Posted in Advent/Christmas, Faith, Servant Leadership

The God of Peace

For unto us a Child is born,
Unto us a Son is given;
And the government will be upon His shoulder.
And His name will be called
Wonderful, Counselor, Mighty God,
Everlasting Father, Prince of Peace (Isaiah 9:6).

The miracle of Christmas is that God came down to earth, a place designed for perfection, but, because of the fall, suffered under the weight of brokenness, sin, and death. The holy Child was born to walk among humanity, proclaiming the message of peace. Jesus Christ healed the sick, fed the hungry, eased suffering, delivered the oppressed, and calmed the storms. Ultimately the manger led to the cross and then His resurrection. The enemy of our souls was conquered by the Prince of Peace.

During this Week of Peace during Advent, let us reflect on God’s peace. It transcends every circumstance and permeates every relationship. The God of Peace gives us peace. As a result, we can enjoy…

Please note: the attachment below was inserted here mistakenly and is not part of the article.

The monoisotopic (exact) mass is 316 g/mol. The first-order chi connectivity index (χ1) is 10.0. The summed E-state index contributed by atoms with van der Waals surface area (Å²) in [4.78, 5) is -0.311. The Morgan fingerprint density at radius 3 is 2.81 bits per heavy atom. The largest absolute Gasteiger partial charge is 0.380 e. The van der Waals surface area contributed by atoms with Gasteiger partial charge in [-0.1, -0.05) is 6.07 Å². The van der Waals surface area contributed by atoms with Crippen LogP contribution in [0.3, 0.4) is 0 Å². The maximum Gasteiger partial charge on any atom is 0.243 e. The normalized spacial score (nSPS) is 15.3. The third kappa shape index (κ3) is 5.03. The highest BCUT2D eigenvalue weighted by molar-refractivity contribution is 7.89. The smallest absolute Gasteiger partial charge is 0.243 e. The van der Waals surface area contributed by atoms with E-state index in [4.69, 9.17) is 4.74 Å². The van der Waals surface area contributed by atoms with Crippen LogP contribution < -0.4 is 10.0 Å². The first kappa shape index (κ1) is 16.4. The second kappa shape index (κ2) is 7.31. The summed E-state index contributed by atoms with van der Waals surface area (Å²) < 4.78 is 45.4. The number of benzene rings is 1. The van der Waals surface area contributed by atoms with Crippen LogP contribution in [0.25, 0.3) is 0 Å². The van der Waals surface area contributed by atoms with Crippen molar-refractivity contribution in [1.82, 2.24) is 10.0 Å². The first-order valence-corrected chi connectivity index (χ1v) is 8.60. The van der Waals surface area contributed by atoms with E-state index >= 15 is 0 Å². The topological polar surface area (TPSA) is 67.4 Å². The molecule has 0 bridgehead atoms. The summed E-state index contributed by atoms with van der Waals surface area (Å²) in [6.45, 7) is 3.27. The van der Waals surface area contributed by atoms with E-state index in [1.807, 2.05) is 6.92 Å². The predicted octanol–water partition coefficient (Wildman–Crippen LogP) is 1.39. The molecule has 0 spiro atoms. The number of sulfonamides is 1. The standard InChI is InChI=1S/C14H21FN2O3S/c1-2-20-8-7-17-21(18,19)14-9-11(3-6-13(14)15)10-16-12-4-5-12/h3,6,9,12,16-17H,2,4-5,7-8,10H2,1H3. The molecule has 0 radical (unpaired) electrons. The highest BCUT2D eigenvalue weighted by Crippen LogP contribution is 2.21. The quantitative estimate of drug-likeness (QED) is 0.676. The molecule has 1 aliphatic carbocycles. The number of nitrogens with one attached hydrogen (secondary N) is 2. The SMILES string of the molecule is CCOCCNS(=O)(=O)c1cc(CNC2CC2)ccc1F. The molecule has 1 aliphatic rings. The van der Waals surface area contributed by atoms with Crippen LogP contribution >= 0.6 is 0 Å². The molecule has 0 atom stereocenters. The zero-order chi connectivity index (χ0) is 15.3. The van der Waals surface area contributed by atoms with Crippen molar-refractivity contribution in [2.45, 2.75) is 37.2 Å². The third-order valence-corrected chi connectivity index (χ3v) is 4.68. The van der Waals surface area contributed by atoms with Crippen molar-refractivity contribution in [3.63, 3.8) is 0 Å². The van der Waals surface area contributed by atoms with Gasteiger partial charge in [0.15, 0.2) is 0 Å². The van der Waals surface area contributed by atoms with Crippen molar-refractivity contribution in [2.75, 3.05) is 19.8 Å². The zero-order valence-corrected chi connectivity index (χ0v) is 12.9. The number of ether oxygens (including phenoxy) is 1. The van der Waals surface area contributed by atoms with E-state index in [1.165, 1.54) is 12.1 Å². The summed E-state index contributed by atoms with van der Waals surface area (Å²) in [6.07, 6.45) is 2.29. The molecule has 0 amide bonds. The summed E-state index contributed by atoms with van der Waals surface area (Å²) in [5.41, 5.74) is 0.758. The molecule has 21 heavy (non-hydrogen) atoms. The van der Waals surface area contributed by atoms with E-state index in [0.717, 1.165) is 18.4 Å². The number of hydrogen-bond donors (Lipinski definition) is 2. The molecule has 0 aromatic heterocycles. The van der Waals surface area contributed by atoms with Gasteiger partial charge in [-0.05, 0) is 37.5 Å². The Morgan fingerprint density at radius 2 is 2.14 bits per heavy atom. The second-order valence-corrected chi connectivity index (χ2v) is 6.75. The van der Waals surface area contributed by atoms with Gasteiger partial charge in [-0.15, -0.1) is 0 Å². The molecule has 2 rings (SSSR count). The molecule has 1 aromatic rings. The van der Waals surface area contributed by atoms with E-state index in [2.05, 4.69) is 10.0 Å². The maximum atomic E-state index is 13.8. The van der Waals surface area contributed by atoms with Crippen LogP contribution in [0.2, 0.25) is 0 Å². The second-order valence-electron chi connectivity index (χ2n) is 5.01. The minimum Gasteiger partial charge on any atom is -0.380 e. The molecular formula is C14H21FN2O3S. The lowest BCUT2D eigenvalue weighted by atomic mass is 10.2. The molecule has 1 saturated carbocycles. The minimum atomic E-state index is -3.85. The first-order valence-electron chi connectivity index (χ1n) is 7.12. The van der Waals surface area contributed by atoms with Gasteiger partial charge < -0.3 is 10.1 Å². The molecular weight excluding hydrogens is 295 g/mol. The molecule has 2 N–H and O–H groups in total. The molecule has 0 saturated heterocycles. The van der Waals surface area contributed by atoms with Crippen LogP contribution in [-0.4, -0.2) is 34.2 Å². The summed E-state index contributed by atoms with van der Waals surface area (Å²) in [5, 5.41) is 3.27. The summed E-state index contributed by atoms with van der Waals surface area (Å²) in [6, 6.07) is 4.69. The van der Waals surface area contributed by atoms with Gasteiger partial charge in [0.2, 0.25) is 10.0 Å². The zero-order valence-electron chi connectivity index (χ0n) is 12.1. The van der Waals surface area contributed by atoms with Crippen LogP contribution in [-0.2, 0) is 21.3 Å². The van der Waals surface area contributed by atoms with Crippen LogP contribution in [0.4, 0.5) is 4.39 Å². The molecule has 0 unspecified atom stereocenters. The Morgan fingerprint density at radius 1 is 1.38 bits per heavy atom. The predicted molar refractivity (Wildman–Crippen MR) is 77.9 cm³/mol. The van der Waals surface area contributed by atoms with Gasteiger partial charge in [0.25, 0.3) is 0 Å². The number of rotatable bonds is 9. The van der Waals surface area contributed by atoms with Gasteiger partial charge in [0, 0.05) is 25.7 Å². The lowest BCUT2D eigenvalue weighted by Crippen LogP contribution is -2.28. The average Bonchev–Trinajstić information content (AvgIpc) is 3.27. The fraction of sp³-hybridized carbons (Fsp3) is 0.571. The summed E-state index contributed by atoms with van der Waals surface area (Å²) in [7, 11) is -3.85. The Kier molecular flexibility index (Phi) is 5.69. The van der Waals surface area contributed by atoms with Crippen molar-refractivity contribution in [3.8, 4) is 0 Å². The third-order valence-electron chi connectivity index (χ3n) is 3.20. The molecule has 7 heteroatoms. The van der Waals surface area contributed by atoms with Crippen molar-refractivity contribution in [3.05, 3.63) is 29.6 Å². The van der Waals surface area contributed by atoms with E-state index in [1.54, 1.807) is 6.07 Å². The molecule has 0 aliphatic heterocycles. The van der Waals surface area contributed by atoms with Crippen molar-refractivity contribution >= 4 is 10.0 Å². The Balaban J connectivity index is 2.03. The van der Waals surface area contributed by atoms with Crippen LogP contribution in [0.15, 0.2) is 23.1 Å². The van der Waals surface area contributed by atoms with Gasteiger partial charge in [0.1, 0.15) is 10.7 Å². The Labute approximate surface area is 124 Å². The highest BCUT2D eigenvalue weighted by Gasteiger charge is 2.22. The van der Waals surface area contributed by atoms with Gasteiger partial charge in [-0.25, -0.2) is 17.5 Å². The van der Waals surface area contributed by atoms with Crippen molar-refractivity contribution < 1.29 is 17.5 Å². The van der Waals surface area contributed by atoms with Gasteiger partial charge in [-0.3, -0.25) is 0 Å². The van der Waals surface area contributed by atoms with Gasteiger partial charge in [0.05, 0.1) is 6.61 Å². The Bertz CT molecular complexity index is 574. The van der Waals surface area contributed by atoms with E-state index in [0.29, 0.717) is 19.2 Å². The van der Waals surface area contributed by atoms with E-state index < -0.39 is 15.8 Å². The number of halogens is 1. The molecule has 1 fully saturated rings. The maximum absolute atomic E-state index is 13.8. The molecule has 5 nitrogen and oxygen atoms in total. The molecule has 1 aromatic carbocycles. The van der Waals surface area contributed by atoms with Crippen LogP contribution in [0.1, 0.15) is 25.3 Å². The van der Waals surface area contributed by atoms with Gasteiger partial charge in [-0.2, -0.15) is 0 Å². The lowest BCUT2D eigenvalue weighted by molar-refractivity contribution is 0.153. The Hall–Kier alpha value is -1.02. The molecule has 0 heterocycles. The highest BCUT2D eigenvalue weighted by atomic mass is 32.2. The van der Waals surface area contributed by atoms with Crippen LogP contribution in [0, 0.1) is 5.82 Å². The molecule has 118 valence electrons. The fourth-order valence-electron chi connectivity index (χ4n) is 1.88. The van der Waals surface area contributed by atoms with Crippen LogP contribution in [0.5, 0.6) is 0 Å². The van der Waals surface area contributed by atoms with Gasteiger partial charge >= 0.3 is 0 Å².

Peace with God

Therefore, since we have been justified through faith, we have peace with God through our Lord Jesus Christ, through whom we have gained access by faith into this grace in which we now stand (Romans 5:1-2).

Our relationship with God is secure. Through faith in Jesus, we fear no judgment. There are no obstacles or barriers. We are loved and protected by our heavenly Father, facing each day with assurance.

Peace with others

Let the peace of Christ rule in your hearts, since as members of one body you were called to peace (Colossians 3:15).

If it is possible, as far as it depends on you, live at peace with everyone (Romans 12:18).

Because we have peace with God, we become ambassadors of peace. We follow the example of the Prince of Peace among fellow believers and non-believers alike. It is our calling to forgive as we have been forgiven, to help the needy even if they oppose us, and to overcome evil with good.